As part of its attempt to build a composting customer base, Carney's Waste Systems treated a bunch of local business people to breakfast.
The menu included foods that produce waste appropriate for the composting machine about to be put into production in the Squamish Business Park.
Coffee, tea and fruit were served to those at the meeting held at the Howe Sound Inn. Coffee grounds, used tea bags and fruit rinds are all products that, when the system is running, will go into the composting system and be turned into topsoil.
Carney's has all the necessary approvals and is currently completing its composting centre on Queens Way. The company also has 18 customers in Whistler already in a composting program that produces 50 tonnes of organic waste a month.
The organics currently being collected are gathered from restaurants and hotels in the resort. The largest participant in the program is the Fairmont Chateau Whistler. Hotel manager Stephen Bowack said his hotel's annual waste disposal costs decreased between 1999 and 2003.
His hotel decided to start sorting waste and separating organics because his company puts a high value on the environment and because waste tipping fees at the landfill in Whistler increased.
"We needed to reduce waste," Bowack told the gathering of Squamish business leaders.
Carneys hopes that businesses in Squamish and Whistler that create organic waste will separate their compostable waste into special totes and pay the waste management company to come regularly and take the material away.
Once Carney's picks up the waste, the material will be dumped into a high-tech composter and converted into what Owen Carney calls "a very high nutrient, very high quality top soil." The top soil will be sold by Carney's to gardeners.
"We're totally cutting edge," said Denise Imbeau of Carney's. "We're the first in Canada. With the Wright system there are three in North America. We are going to develop a whole lot of new technology."
The composting system being used by Carney's was developed by entrepreneurs who live in Powell River. The creators guarantee that the system does not produce noticeable odours and dangerous liquids do not leak out of the system.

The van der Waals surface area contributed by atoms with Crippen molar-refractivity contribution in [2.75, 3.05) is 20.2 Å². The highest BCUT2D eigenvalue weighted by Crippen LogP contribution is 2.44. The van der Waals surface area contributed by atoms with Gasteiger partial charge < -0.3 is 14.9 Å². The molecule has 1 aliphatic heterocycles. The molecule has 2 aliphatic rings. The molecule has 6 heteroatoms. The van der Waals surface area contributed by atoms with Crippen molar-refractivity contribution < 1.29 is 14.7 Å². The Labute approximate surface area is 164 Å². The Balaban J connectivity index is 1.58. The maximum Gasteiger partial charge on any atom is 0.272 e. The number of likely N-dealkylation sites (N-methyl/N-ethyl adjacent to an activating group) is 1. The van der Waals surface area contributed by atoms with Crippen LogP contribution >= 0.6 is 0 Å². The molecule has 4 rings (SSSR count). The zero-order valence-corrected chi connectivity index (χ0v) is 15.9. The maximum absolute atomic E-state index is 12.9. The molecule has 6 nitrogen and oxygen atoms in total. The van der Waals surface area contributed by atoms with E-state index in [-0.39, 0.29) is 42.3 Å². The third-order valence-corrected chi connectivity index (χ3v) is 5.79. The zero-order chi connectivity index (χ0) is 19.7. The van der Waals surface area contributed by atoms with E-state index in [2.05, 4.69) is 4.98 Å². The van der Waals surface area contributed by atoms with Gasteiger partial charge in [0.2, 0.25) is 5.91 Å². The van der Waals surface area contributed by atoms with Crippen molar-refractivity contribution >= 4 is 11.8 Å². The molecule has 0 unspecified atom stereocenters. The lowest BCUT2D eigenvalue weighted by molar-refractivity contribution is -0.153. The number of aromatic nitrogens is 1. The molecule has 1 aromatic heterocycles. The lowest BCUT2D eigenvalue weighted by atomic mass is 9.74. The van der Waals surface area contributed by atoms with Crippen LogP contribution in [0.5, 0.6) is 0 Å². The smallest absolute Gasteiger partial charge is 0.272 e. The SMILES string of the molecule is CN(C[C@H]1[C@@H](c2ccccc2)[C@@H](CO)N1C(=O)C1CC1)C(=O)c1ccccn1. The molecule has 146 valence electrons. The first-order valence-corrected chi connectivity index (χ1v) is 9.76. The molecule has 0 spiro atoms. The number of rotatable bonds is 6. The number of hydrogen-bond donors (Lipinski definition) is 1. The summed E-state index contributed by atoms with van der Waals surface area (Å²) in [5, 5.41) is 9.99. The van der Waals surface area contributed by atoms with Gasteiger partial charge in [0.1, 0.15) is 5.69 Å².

Initially, the waste company wants to concentrate on establishing a strong commercial collection program. From there, Imbeau envisions possibly offering a public collection system where residents put out traditional garbage cans for pick up one week and the next week residents put out a special composting tote.
Once the composter is up and running, residents will be able to help feed the composter's never-ending need for waste.
"People can come in with their pickup truck or whatever and drop off their organics or yard waste," Carney said.
There will be a flat fee to leave material at the centre. Pat Taylor of Carney's said the fee isn't set yet but it will be less expensive than taking the organics to the landfill.
According to Carney, most of the material that will go into the system from Squamish will be wood waste. Biosolids produced by the local sewage treatment plant will also be processed by the composter.
"This will help the community break through the solid waste barrier and turn waste into a resource," said David Allen of the Squamish-Lillooet Regional District. Allen added that Squamish is going to further reduce the amount of material going to the landfill and reduce the amount of methane gas produced at the dump.
Carney's is encouraging restaurants, hotels and other commercial operators producing organic waste to consider contracting the waste management company to help create an in-house composting system and then set a regular pickup schedule.